I withheld judgement until I could read the question.(Newser) – No amount of studying could prepare students to assess the wisdom of a talking pineapple, but that's what New York kids were asked to do on a state test. The eighth-grade reading exam offered a fable-like story about a pineapple challenging a hare to a race. Other animals weigh in, and finally, the pineapple gets eaten. Eighth-graders were asked to pick the wisest character—then explain why the pineapple met its gruesome fate. Students' success on the test will be used, in part, to review staff performance, the New York Daily News reports.
"I thought it was a little strange, but I just answered it as best as I could," says a 14-year-old. A parent says she was horrified the question "should be used on a test that is going to be used to determine our kid’s future and the future of our children’s schools." The test recently underwent a $32 million overhaul courtesy of testing firm Pearson, and one principal says the question had "confused" children in several states in the past. Who's the wisest? "Pearson for getting paid $32 million for recycling this crap," the principal notes. Click through to read the inscrutable question in its entirety.
I do think it is a confusing and a seemingly non-sense question.... The Pineapple and the Hare ...
In the olden times, animals could speak English, just like you and me. There was a lovely enchanted forest that flourished with a bunch of these magical animals. One day, a hare was relaxing by a tree. All of a sudden, he noticed a pineapple sitting near him.
The hare, being magical and all, told the pineapple, “Um, hi.” The pineapple could speak English too.
“I challenge you to a race! Whoever makes it across the forest and back first wins a ninja! And a lifetime’s supply of toothpaste!” The hare looked at the pineapple strangely, but agreed to the race.
The next day, the competition was coming into play. All the animals in the forest (but not the pineapples, for pineapples are immobile) arranged a finish/start line in between two trees. The coyote placed the pineapple in front of the starting line, and the hare was on his way.
Everyone on the sidelines was bustling about and chatting about the obvious prediction that the hare was going to claim the victory (and the ninja and the toothpaste). Suddenly, the crow had a revolutionary realization.
“AAAAIEEH! Friends! I have an idea to share! The pineapple has not challenged our good companion, the hare, to just a simple race! Surely the pineapple must know that he CANNOT MOVE! He obviously has a trick up his sleeve!” exclaimed the crow.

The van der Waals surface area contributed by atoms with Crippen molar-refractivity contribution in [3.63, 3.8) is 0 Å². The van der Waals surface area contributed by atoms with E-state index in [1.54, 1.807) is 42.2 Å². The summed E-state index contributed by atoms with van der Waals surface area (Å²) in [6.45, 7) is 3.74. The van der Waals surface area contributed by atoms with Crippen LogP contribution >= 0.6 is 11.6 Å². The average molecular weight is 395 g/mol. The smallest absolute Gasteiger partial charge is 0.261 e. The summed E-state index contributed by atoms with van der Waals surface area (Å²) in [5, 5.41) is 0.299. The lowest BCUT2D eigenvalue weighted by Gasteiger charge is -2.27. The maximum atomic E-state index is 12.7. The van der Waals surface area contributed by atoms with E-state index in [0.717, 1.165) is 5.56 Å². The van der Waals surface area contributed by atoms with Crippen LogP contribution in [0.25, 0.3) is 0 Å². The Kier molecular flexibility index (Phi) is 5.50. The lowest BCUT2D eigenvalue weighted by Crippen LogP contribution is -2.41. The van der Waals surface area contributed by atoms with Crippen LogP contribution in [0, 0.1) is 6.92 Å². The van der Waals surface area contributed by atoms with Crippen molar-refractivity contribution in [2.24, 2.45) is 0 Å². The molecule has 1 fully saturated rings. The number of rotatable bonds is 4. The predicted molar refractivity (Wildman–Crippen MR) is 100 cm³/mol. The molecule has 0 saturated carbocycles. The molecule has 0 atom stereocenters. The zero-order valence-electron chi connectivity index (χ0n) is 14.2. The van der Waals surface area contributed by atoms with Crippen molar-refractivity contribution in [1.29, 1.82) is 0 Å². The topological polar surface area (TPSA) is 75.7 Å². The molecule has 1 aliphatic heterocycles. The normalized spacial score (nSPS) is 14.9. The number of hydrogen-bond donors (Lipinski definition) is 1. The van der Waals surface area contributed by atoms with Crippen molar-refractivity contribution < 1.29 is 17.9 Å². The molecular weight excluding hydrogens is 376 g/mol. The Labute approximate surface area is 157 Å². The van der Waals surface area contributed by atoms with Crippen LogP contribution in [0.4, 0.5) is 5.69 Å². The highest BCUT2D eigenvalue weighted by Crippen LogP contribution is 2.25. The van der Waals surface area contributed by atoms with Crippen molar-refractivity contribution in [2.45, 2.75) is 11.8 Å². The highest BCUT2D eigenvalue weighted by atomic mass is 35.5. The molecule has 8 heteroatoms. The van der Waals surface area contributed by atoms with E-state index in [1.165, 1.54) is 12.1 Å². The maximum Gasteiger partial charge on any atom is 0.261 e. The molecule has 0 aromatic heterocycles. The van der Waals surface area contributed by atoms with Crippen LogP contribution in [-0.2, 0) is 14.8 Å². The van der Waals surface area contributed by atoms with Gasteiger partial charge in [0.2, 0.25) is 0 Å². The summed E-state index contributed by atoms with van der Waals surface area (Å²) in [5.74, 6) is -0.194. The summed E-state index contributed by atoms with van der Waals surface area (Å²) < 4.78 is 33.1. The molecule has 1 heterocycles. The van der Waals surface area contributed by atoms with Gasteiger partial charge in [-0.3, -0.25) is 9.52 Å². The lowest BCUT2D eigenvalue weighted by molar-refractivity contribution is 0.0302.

The moose spoke up.
“Pineapples don’t have sleeves.”
“You fool! You know what I mean! I think that the pineapple knows we’re cheering for the hare, so he is planning to pull a trick on us, so we look foolish when he wins! Let’s sink the pineapple’s intentions, and let’s cheer for the stupid fruit!” the crow passionately proclaimed. The other animals cheered, and started chanting, “FOIL THE PLAN! FOIL THE PLAN! FOIL THE PLAN!”
A few minutes later, the hare arrived. He got into place next to the pineapple, who sat there contently. The monkey blew the tree-bark whistle, and the race began! The hare took off, sprinting through the forest, and the pineapple ...
It sat there.
The animals glanced at each other blankly, and then started to realize how dumb they were. The pineapple did not have a trick up its sleeve. It wanted an honest race — but it knew it couldn’t walk (let alone run)!
About a few hours later, the hare came into sight again. It flew right across the finish line, still as fast as it was when it first took off. The hare had won, but the pineapple still sat at his starting point, and had not even budged.
The animals ate the pineapple.
Here are two of the questions:
1. Why did the animals eat the pineapple?
a. they were annoyed
b. they were amused
c. they were hungry
d. they wanted to
2. Who was the wisest?
a. the hare
Read more: http://www.nydailynews.com/new-york/tal ... z1sbLuJ33l
I think it should be included. it has an important purpose.